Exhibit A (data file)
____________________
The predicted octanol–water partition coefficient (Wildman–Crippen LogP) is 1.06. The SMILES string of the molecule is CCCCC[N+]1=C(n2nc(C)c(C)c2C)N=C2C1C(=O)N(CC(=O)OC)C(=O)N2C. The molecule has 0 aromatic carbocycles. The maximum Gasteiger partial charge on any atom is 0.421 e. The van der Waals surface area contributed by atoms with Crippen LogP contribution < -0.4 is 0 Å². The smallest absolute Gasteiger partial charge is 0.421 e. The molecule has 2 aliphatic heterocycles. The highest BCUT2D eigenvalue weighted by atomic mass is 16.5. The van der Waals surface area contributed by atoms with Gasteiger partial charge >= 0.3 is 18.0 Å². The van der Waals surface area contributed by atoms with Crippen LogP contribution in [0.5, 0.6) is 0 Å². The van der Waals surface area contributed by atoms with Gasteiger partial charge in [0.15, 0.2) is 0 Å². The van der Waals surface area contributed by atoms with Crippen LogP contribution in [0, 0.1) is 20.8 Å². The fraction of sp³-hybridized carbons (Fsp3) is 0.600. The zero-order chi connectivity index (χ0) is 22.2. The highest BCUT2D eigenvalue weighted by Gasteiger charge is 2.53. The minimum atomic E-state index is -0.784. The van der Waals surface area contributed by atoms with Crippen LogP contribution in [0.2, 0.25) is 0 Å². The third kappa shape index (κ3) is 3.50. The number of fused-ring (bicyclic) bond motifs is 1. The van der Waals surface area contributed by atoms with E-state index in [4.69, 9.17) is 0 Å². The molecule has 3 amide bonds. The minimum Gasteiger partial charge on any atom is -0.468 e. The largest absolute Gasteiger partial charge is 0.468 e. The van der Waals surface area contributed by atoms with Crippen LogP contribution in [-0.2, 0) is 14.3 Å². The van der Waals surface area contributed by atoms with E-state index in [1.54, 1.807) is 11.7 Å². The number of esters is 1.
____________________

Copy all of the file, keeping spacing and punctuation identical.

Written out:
The predicted octanol–water partition coefficient (Wildman–Crippen LogP) is 1.06. The SMILES string of the molecule is CCCCC[N+]1=C(n2nc(C)c(C)c2C)N=C2C1C(=O)N(CC(=O)OC)C(=O)N2C. The molecule has 0 aromatic carbocycles. The maximum Gasteiger partial charge on any atom is 0.421 e. The van der Waals surface area contributed by atoms with Crippen LogP contribution < -0.4 is 0 Å². The smallest absolute Gasteiger partial charge is 0.421 e. The molecule has 2 aliphatic heterocycles. The highest BCUT2D eigenvalue weighted by atomic mass is 16.5. The van der Waals surface area contributed by atoms with Gasteiger partial charge >= 0.3 is 18.0 Å². The van der Waals surface area contributed by atoms with Crippen LogP contribution in [0.5, 0.6) is 0 Å². The van der Waals surface area contributed by atoms with Gasteiger partial charge in [0.15, 0.2) is 0 Å². The van der Waals surface area contributed by atoms with Crippen LogP contribution in [0, 0.1) is 20.8 Å². The fraction of sp³-hybridized carbons (Fsp3) is 0.600. The zero-order chi connectivity index (χ0) is 22.2. The highest BCUT2D eigenvalue weighted by Gasteiger charge is 2.53. The minimum atomic E-state index is -0.784. The van der Waals surface area contributed by atoms with Crippen LogP contribution in [0.2, 0.25) is 0 Å². The third kappa shape index (κ3) is 3.50. The number of fused-ring (bicyclic) bond motifs is 1. The van der Waals surface area contributed by atoms with E-state index in [4.69, 9.17) is 0 Å². The molecule has 3 amide bonds. The minimum Gasteiger partial charge on any atom is -0.468 e. The largest absolute Gasteiger partial charge is 0.468 e. The van der Waals surface area contributed by atoms with Crippen LogP contribution in [-0.2, 0) is 14.3 Å². The van der Waals surface area contributed by atoms with E-state index in [1.54, 1.807) is 11.7 Å². The number of esters is 1.